Category Investments

A tough investing year behind us, what now?

10 December 2018 Nkareng Mpobane, Chief Investment Officer Ashburton Investments

It has been an extremely challenging period in markets. Investors are disillusioned, while their portfolio managers have been humbled. A manager whose style maintains a bias toward the large-cap sector of the JSE likely suffered negative returns regardless of their selection decisions. Giants such as MTN, Aspen and Tiger Brands declined by over 40% during 2018, while a few other well-regarded names fell more than 30%. Naspers lost about a fifth of its value since the beginning of the year and even the ever popular property sector fell by a similar amount.

Given this backdrop, it may be useful to take a step back and examine the environment in which we have walked through and the uncertainties that persist.

From a global economic perspective, it seems that the US found the last remaining chair at the party. Growth outperformance from this region, while keeping up with a tightening monetary policy stance, resulted in pressure increasing in other corners of the market, particularly in emerging markets. The prospect of rising US bond yields with little-to-no inflation risks (yet) has meant that the US provides real returns of close to a percent – a situation that has not materialized since shortly after the Global Financial Crisis of 2008. Given the lofty levels of company price/earnings (PE) multiples over the past few earnings’ cycles, 2018 has been the year in which the investors began to appreciate the lower risk-adjusted returns earned from bonds than from equity markets.

In China, the slowdown in growth indicators seems set to continue into 2019 as the relatively minor ‘targeted easing’ measures seen so far appear to have had little effect. Furthermore, one cannot talk about Chinese economic growth without referring to trade and what has been quite strong data and improving. We, however, remain watchful and would regard improving indicators as tariff ‘front-running’ across broader Asian markets and would caution for a notable reversal in Q12019.

Although emerging markets had a very turbulent year, with the MSCI EM Index falling by about a quarter, there are some early signs that the worst may be behind us. Oil erectly fell by around 30%. This should boost heavy oil-importing countries such as India and South Africa. There also seems to be signs of a mood change by the US Fed over the future trajectory of their interest rate policy. If the Fed hikes less than expected, this should translate into a slightly weaker dollar, thereby boosting EM currencies and helping along the carry-trade once again.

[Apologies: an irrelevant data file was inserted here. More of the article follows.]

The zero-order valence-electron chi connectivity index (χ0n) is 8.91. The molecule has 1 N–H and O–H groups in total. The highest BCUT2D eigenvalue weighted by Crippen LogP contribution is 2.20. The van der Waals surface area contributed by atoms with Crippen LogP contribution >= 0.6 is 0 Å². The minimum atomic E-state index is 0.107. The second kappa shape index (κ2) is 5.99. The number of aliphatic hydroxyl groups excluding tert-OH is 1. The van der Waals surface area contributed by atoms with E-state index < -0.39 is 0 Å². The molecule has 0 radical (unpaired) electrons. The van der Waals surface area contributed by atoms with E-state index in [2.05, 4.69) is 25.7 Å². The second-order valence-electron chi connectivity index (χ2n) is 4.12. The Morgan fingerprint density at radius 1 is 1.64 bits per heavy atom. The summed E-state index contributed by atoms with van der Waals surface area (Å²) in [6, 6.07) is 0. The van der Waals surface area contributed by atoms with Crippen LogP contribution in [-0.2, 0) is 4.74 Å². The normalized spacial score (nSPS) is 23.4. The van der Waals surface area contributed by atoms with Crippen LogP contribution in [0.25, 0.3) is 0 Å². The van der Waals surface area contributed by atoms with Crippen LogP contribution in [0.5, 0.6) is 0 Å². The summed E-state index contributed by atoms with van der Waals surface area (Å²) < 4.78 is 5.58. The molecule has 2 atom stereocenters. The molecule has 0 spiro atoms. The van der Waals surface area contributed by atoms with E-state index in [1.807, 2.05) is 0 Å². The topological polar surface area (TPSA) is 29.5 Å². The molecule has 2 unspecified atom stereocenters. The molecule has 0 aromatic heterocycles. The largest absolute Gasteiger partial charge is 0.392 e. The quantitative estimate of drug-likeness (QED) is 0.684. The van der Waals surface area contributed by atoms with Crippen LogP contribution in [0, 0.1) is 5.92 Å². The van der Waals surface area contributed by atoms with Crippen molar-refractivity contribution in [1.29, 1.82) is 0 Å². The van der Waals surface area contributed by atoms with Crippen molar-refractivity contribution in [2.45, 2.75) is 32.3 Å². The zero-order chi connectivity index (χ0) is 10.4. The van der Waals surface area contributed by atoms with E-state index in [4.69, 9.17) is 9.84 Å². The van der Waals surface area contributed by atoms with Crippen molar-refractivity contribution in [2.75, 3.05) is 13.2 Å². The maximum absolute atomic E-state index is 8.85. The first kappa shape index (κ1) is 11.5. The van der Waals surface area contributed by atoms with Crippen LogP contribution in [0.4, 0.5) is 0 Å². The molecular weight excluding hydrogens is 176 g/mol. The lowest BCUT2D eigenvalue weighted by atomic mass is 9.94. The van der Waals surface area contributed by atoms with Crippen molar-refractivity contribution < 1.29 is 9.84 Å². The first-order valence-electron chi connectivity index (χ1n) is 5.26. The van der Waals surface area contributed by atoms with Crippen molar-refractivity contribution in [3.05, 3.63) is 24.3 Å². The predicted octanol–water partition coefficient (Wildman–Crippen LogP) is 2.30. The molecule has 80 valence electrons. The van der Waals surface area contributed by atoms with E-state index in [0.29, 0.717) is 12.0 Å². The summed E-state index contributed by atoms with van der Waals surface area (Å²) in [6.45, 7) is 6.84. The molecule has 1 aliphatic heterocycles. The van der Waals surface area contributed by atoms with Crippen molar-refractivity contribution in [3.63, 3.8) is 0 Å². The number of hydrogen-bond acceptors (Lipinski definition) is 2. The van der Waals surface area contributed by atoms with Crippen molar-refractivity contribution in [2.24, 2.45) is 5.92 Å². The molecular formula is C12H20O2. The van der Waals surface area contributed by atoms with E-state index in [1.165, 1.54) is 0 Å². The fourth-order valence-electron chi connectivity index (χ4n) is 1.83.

South Africa
Having come through multiple years of declining growth and rising risks to South Africa’s sovereign rating, SA equity markets took in the brunt of an emerging market basket that faced significant pressures. As it stands, foreigners have been net sellers of SA equities since 2015 and turned net sellers of our bond markets in 2018 on a year-to-date basis. This compares to an emerging market peer group that has enjoyed net inflows in equities over recent years, with net outflows being recorded in 2018 for the first time in over 4 years.

On valuations, the MSCI SA ex-Naspers Index is trading on forward PE multiples of around 11.6x, levels not seen since May 2012. Some have even argued that current levels are reflective of an equity market that is fully pricing in recessionary conditions in the economy.

So, what then are our expectations for 2019?

In the first instance, we are keenly aware of the prevailing difficulties faced by both government and the private sector in stimulating economic growth. The Medium-Term Budget Policy Statement (MTBPS) highlighted the extent of deep fiscal challenges facing South Africa and evidence of reform will be necessary to boost confidence and yield higher private sector investment. We note however macro indicators that should provide some respite, providing a good basis for an acceleration in economic reform:

1. A competitive currency
2. A stable inflationary outlook
3. Household balance sheets that repaired in the tough times
4. A reform package of R290bn and the creation of an infrastructure fund that leverages the private sector for implementation

Indeed, we should admit to ourselves the exuberance and over-optimism that we shared as a nation at the turn of 2018, over-estimating the pace of reform and ignoring the realities we face in unemployment, State Owned Entities and many more policy mis-steps taken in the past. Despite this, the deliberate reforms and positive judicial processes currently underway are hard to overlook. Many anticipate that the President needs to move through the upcoming 2019 election before cementing his ideal cabinet and fully enacting his vision for reform in the country. We would only revise our growth estimates at each incremental change.

Essentially, given the deep declines in some of our mainstay stocks together with a slightly better mood in the country than previous years, we would support positioning for a recovery in returns when considering the risk asset classes, notwithstanding the various risks evidenced on the horizon from trade wars to land expropriation without compensation.

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